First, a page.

Hospitals report 300% increase in RSV cases

A surge in respiratory syncytial virus is putting severe strain on children's hospitals nationwide. Hospitals first began seeing the unseasonable RSV rise in August. Now, many are reporting a case increase of over 300 percent compared to last month.

On Sept. 8, CDC data shows the nation's RSV positivity rate (based on antigen tests) was around 8 percent. By Oct. 15, the positivity rate jumped to more than 15 percent. Since reporting delays are expected, the CDC notes data for the most recent weeks may be less complete. Nonetheless, children's hospitals are struggling to handle the unrelenting surge. 

"We were not this busy during the first omicron surge; we never got to these proportions," Charles Schleien, MD, chair of pediatrics at Cohen Children's Medical Center in the Queens borough of New York City, told The New York Times. "It's been well over 10 years since it's been like this." 

Cohen Children's is part of New Hyde Park, N.Y.-based Northwell Health. So far this month, the system's 21 New York hospitals have treated about 300 percent more RSV patients than they did in September, a spokesperson told the Times in an Oct. 27 report. At Cohen Children's, the ER has seen about 250 kids every day for the last few weeks. That's up from the usual volume of about 175 to 200, with as many 30 to 40 being admitted for RSV every day, Dr. Schleien said. 

The same situation is playing out at children's hospitals nationwide. Grand Rapids, Mich.-based Helen DeVos Children's Hospital has seen a 385 percent increase in RSV cases over the last month, local ABC affiliate WZZM reported Oct. 27. To handle more patients, the hospital has expanded its intensive care unit.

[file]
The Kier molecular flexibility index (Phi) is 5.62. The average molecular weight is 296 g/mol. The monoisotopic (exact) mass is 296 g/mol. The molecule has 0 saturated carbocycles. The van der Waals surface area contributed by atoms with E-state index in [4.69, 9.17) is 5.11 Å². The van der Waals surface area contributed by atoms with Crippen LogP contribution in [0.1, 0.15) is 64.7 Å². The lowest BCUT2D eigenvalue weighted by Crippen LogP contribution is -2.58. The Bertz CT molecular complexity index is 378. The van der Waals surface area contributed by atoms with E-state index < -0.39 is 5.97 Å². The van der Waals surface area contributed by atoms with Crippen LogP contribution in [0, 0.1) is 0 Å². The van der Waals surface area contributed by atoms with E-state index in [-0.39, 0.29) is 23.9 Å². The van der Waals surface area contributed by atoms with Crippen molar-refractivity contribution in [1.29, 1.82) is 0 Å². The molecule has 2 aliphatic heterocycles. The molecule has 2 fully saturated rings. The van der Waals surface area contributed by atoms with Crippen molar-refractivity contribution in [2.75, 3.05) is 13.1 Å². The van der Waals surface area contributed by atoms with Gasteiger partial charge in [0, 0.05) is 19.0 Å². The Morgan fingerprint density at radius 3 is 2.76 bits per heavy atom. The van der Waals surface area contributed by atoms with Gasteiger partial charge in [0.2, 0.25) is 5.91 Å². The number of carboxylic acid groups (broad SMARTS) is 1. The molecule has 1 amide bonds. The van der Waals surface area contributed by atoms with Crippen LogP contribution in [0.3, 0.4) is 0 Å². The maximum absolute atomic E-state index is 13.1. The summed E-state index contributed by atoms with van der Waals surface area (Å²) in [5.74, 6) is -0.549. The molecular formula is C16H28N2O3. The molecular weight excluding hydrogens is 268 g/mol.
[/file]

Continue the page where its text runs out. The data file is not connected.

"You may see care happening in more non-traditional spaces of the hospital. You may also be sharing a room with a patient, and that's not typically something we've done in the past, but to increase our bed capacity, it's one of our solutions," said Andrea Hadley, MD, chief of pediatric hospital medicine at DeVos Children's.

Riley Hospital for Children in Indianapolis earlier this month started restricting visitors due to the surge of patients sick with RSV, rhinovirus and enterovirus. On Oct. 4, the hospital told local NBC affiliate WTHR it was treating 83 patients with respiratory isolation orders and that 76 kids were diagnosed with RSV in the week prior, marking a 300 percent increase compared to the same time last year. 

Physicians usually rely on supportive care to treat patients, given the lack of approved treatment options for RSV. The main supportive care techniques are providing oxygen, IV fluids and pain relief drugs, physicians told Becker's.

While hospitals are already struggling to handle this surge, concerns of a 'tripledemic' are brewing. Flu season is already off to an early start, and many health experts anticipate a  COVID-19 surge in the winter months. Most COVID-19 testing is now done at home, making case data a less reliable indicator of how much the virus is circulating. In New York, hospitalizations have started to rise again. State data cited by the Times shows about 1,100 people hospitalized in New York City on Oct. 24, up from 750 in mid-September.


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